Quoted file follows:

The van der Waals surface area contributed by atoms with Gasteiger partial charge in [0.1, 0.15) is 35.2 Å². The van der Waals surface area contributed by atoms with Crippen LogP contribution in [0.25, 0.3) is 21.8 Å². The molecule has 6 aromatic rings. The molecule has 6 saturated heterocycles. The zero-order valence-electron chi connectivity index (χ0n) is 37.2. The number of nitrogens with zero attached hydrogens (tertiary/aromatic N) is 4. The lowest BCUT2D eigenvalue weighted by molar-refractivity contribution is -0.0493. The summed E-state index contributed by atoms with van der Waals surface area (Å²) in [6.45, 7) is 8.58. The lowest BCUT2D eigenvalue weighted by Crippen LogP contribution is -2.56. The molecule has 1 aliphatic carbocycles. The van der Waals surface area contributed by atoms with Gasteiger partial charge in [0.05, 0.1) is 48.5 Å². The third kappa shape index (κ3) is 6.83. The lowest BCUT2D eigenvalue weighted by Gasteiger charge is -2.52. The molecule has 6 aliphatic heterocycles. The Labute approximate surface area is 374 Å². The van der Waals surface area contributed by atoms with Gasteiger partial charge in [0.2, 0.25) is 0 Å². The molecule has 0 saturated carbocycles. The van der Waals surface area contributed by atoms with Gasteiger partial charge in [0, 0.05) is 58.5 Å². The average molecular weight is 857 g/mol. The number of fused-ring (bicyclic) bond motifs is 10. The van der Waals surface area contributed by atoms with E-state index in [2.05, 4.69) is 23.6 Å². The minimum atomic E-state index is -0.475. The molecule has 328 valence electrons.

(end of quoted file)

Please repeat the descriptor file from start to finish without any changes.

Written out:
The van der Waals surface area contributed by atoms with Gasteiger partial charge in [0.1, 0.15) is 35.2 Å². The van der Waals surface area contributed by atoms with Crippen LogP contribution in [0.25, 0.3) is 21.8 Å². The molecule has 6 aromatic rings. The molecule has 6 saturated heterocycles. The zero-order valence-electron chi connectivity index (χ0n) is 37.2. The number of nitrogens with zero attached hydrogens (tertiary/aromatic N) is 4. The lowest BCUT2D eigenvalue weighted by molar-refractivity contribution is -0.0493. The summed E-state index contributed by atoms with van der Waals surface area (Å²) in [6.45, 7) is 8.58. The lowest BCUT2D eigenvalue weighted by Crippen LogP contribution is -2.56. The molecule has 1 aliphatic carbocycles. The van der Waals surface area contributed by atoms with Gasteiger partial charge in [0.05, 0.1) is 48.5 Å². The third kappa shape index (κ3) is 6.83. The lowest BCUT2D eigenvalue weighted by Gasteiger charge is -2.52. The molecule has 6 aliphatic heterocycles. The Labute approximate surface area is 374 Å². The van der Waals surface area contributed by atoms with Gasteiger partial charge in [0.2, 0.25) is 0 Å². The molecule has 0 saturated carbocycles. The van der Waals surface area contributed by atoms with Gasteiger partial charge in [0, 0.05) is 58.5 Å². The average molecular weight is 857 g/mol. The number of fused-ring (bicyclic) bond motifs is 10. The van der Waals surface area contributed by atoms with E-state index in [2.05, 4.69) is 23.6 Å². The minimum atomic E-state index is -0.475. The molecule has 328 valence electrons.